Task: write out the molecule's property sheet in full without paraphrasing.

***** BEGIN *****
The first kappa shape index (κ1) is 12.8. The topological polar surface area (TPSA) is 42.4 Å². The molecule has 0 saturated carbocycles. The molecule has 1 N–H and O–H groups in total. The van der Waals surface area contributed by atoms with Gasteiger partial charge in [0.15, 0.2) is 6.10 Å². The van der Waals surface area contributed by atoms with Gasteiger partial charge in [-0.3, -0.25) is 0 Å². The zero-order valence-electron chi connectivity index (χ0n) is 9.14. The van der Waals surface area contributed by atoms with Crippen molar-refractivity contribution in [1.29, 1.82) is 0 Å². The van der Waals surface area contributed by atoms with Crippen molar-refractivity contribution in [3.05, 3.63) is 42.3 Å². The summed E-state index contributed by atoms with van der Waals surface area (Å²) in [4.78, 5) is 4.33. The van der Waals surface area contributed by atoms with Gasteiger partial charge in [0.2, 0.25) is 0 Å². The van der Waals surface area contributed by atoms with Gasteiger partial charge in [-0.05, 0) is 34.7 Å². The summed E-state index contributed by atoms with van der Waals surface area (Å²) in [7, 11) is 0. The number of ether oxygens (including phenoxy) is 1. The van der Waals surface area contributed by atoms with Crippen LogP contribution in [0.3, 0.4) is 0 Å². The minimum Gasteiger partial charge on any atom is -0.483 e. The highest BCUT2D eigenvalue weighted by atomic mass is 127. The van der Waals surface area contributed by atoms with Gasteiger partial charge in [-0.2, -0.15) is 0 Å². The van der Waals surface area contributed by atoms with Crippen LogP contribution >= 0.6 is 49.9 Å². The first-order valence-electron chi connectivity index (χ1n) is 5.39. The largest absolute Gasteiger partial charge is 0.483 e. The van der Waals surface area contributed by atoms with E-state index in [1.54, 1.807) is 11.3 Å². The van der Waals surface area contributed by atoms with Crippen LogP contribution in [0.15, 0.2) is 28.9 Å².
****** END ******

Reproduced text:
The first kappa shape index (κ1) is 12.8. The topological polar surface area (TPSA) is 42.4 Å². The molecule has 0 saturated carbocycles. The molecule has 1 N–H and O–H groups in total. The van der Waals surface area contributed by atoms with Gasteiger partial charge in [0.15, 0.2) is 6.10 Å². The van der Waals surface area contributed by atoms with Gasteiger partial charge in [-0.3, -0.25) is 0 Å². The zero-order valence-electron chi connectivity index (χ0n) is 9.14. The van der Waals surface area contributed by atoms with Crippen molar-refractivity contribution in [1.29, 1.82) is 0 Å². The van der Waals surface area contributed by atoms with Crippen molar-refractivity contribution in [3.05, 3.63) is 42.3 Å². The summed E-state index contributed by atoms with van der Waals surface area (Å²) in [4.78, 5) is 4.33. The van der Waals surface area contributed by atoms with Gasteiger partial charge in [0.2, 0.25) is 0 Å². The van der Waals surface area contributed by atoms with Gasteiger partial charge in [-0.05, 0) is 34.7 Å². The summed E-state index contributed by atoms with van der Waals surface area (Å²) in [7, 11) is 0. The number of ether oxygens (including phenoxy) is 1. The van der Waals surface area contributed by atoms with Crippen LogP contribution in [0.3, 0.4) is 0 Å². The minimum Gasteiger partial charge on any atom is -0.483 e. The highest BCUT2D eigenvalue weighted by atomic mass is 127. The van der Waals surface area contributed by atoms with Gasteiger partial charge in [-0.2, -0.15) is 0 Å². The van der Waals surface area contributed by atoms with Crippen LogP contribution >= 0.6 is 49.9 Å². The first-order valence-electron chi connectivity index (χ1n) is 5.39. The largest absolute Gasteiger partial charge is 0.483 e. The van der Waals surface area contributed by atoms with E-state index in [1.54, 1.807) is 11.3 Å². The van der Waals surface area contributed by atoms with Crippen LogP contribution in [0.15, 0.2) is 28.9 Å².